Red Sox

4 things to know about hard-throwing Red Sox lefty James Paxton

Paxton has struggled with injuries during his career. But when he's healthy, the Red Sox hope to see him bring the heat for their starting rotation.

James Paxton Red Sox Mariners
James Paxton. (AP Photo/Ted S. Warren)
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The Red Sox needed some help in their starting rotation after the departure of Eduardo Rodriguez to the Detroit Tigers, and Boston’s hoping it will get it in southpaw James Paxton.

Sources report to the Globe’s Alex Speier that the Sox have reached a one-year, $10 million deal with Paxton, which also includes club options for the 2023-24 seasons that could make the deal worth up to $35 million.

The 33-year old southpaw has a 3.59 career ERA with a 57-33 record in his time with the Seattle Mariners (2013-18, 2021) and New York Yankees (2019-20).

The fire-baller will likely start the season on the injured list as he works his way back from Tommy John surgery in April 2021 but should pitch in 2022.


When Paxton returns, he’ll balance out a righty-heavy rotation, joining Chris Sale as the staff’s main left-handed pitchers. But beyond that, a healthy Paxton offers intriguing upside in the form of overpowering stuff, which has helped him strike out nearly 10 batters per nine innings in his career.

Here are a few things to know about the Red Sox’ new veteran pitcher.

They call him “The Big Maple.”

A quick look into Paxton’s backstory will tell you how he got that nickname pretty quickly.

The 6-foot-4, 230-pound left-hander is originally from British Columbia in Canada. He even played for the North Delta Blue Jays of the British Columbia Premier League, a competitive youth league, and was part of Team Canada’s Junior National Team as a youngster.

After starring for three years at the University of Kentucky, Paxton was even drafted by his home country Toronto Blue Jays in the first round of the 2009 MLB Draft. However, he declined to sign with Toronto and ended up playing in an independent baseball league in America before the Seattle Mariners selected him with a fourth-round pick in the 2010 draft.

He’s (usually) a hard-throwing lefty.

If you want a pitcher capable of bringing some heat, Paxton is your guy. The power-pitching left-hander has thrown his four-seam fastball an average of 95.8 miles per hour over the course of his career, according to FanGraphs.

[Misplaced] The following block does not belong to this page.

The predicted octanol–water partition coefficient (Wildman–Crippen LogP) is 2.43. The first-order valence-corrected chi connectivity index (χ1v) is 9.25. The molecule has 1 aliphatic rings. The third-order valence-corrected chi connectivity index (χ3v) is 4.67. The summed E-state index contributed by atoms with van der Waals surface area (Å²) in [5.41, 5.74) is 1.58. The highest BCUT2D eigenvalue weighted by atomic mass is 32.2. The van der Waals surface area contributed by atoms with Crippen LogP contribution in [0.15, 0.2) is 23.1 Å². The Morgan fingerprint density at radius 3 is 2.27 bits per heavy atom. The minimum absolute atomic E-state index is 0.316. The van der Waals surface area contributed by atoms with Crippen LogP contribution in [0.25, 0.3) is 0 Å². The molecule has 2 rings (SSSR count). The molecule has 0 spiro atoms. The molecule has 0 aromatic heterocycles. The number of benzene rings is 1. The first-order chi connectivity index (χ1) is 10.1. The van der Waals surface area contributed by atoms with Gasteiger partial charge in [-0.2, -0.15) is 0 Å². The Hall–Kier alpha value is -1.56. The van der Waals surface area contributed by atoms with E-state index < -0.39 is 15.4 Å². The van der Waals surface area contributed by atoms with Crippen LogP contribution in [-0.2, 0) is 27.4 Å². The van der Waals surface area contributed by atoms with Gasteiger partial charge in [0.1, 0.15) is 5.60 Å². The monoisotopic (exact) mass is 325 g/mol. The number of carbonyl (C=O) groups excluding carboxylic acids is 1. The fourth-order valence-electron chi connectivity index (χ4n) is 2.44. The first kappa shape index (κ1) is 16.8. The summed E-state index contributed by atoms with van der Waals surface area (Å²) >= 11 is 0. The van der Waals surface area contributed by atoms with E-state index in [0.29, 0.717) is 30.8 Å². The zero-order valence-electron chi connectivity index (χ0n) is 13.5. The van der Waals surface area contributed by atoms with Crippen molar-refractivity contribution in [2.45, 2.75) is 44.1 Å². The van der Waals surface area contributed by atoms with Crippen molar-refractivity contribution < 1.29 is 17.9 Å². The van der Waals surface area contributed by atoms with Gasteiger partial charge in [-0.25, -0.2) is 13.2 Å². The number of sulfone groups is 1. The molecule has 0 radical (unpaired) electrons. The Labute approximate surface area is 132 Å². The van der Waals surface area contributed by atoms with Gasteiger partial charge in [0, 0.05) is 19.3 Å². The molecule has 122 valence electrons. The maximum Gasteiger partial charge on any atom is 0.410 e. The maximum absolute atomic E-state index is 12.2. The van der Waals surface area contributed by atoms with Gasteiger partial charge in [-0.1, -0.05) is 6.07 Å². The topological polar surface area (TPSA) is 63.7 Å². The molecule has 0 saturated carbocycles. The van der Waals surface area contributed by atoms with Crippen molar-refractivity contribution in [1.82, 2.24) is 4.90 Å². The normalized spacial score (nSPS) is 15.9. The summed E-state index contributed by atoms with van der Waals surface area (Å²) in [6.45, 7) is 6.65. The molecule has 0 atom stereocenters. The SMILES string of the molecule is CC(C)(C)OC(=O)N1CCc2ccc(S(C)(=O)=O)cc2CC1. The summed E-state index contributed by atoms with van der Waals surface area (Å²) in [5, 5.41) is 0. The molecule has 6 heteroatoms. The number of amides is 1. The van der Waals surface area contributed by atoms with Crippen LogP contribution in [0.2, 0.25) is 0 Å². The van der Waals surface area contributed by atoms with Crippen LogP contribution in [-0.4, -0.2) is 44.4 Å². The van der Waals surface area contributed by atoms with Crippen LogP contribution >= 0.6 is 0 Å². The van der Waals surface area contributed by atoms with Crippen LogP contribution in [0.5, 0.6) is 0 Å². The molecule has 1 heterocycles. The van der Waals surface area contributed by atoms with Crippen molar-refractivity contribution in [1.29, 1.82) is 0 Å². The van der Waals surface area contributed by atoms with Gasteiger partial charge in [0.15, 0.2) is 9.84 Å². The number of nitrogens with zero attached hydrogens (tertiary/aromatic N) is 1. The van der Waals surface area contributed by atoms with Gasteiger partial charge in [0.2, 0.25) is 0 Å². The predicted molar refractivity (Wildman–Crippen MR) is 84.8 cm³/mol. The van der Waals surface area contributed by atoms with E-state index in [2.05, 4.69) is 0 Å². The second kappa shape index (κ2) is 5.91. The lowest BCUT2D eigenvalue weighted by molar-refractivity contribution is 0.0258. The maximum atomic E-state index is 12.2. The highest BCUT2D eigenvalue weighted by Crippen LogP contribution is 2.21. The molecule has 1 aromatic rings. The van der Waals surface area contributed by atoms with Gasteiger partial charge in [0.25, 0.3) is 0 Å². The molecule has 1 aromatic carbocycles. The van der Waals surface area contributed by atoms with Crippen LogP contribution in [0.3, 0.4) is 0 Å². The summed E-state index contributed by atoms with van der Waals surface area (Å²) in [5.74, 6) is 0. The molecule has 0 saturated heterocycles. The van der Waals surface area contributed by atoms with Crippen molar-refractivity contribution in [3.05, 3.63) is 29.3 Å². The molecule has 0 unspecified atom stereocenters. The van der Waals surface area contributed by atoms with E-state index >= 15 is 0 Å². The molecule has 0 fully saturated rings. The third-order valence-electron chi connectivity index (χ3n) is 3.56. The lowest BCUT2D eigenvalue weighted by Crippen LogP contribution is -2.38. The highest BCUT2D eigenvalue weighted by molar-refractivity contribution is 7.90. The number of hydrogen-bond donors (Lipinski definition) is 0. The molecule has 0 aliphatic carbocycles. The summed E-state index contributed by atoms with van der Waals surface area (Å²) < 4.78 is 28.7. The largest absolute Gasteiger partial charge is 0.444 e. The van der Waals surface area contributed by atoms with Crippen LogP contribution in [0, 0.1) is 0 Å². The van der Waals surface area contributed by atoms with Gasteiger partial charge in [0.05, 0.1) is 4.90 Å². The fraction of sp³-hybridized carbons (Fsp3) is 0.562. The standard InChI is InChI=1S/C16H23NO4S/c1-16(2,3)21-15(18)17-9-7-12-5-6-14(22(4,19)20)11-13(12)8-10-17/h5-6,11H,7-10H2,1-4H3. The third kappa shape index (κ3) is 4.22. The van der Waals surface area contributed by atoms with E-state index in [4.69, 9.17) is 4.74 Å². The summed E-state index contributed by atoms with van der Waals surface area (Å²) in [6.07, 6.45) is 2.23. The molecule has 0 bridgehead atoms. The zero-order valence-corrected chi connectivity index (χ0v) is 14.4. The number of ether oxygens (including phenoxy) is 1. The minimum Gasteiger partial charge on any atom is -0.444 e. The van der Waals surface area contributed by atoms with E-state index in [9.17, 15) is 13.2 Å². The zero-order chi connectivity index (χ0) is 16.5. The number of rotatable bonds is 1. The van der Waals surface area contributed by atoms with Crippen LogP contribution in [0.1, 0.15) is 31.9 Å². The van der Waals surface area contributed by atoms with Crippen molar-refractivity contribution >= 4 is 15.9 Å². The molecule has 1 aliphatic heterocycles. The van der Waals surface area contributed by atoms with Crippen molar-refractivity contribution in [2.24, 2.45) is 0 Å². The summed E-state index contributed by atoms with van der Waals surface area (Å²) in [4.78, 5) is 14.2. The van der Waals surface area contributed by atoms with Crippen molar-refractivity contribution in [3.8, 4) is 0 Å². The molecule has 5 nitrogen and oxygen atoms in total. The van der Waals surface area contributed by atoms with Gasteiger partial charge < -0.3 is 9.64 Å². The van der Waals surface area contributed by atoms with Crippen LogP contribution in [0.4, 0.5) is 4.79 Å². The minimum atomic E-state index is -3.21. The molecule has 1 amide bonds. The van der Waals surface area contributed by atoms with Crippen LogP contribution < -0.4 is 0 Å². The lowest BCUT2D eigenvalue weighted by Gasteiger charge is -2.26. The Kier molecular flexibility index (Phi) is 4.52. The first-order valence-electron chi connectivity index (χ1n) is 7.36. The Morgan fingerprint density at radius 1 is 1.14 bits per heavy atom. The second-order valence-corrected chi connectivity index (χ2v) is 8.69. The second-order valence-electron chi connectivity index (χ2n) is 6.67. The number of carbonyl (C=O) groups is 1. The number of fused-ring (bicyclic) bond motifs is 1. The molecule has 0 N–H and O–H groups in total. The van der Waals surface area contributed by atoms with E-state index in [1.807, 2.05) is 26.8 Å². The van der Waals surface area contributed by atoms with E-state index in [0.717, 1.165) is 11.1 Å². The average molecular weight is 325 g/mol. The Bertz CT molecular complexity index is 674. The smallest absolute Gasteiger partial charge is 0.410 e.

His lowest average fastball velocity for a season was 2020—a year in which he had lumbar surgery to remove a cyst in February. Aside from that year, Paxton has regularly been in the 70th percentile or higher in average fastball velocity, per Baseball Savant.

That four-seamer is especially tough to square up because it boasts impressive movement toward right-handed hitters and away from lefties. In 2020, Paxton’s four-seam fastball averaged 14 inches of horizontal break, which was about seven inches more on average than the rest of the league. As if a fastball capable of touching 100 mph wasn’t hard enough to hit…

Then, once Paxton gets opponents’ bats sped up, he can change speeds with a cut fastball in the mid-to-high 80s and a devastating wipeout breaking ball.

He’s thrown a no-hitter—in Canada.

No-hitters and perfect games are already magical in and of themselves. But Paxton’s no-hit gem in a 5-0 Mariners win on May 8, 2018 was extra special.

The opponent the big southpaw dispatched without a hit in just 99 pitches? The Blue Jays that drafted him in 2009. Even better: Paxton did it on the road in his home country, making him the first Canadian Major League pitcher ever to do so.


The “Big Maple” is also the second Canadian-born player to throw a no-hitter after Dick Fowler did it for the Philadelphia A’s in 1945.

He’s struggled with injuries in recent years.

If there’s one big caveat with Paxton, it’s health.

During his time in Seattle, he regularly spent time on the disabled list for a variety of issues, including forearm strains, pectoral muscle strains and back problems.

His surgery prior to the pandemic-delayed 2020 season cost him several months of preparation time, and he only made five appearances that year for the New York Yankees after struggling with diminished fastball velocity.

The fastball speed returned for the 2021 season, but he didn’t get much of a chance to show it. He left his very first start of the year against the Chicago White Sox with elbow discomfort. Within a week, Seattle announced Paxton would receive season-ending Tommy John surgery, which took place at the end of April.

When he’s been available, though, he’s been very good. If he can be healthy and effective in 2022, there’s a chance the Red Sox could keep him around past the end of the next season.

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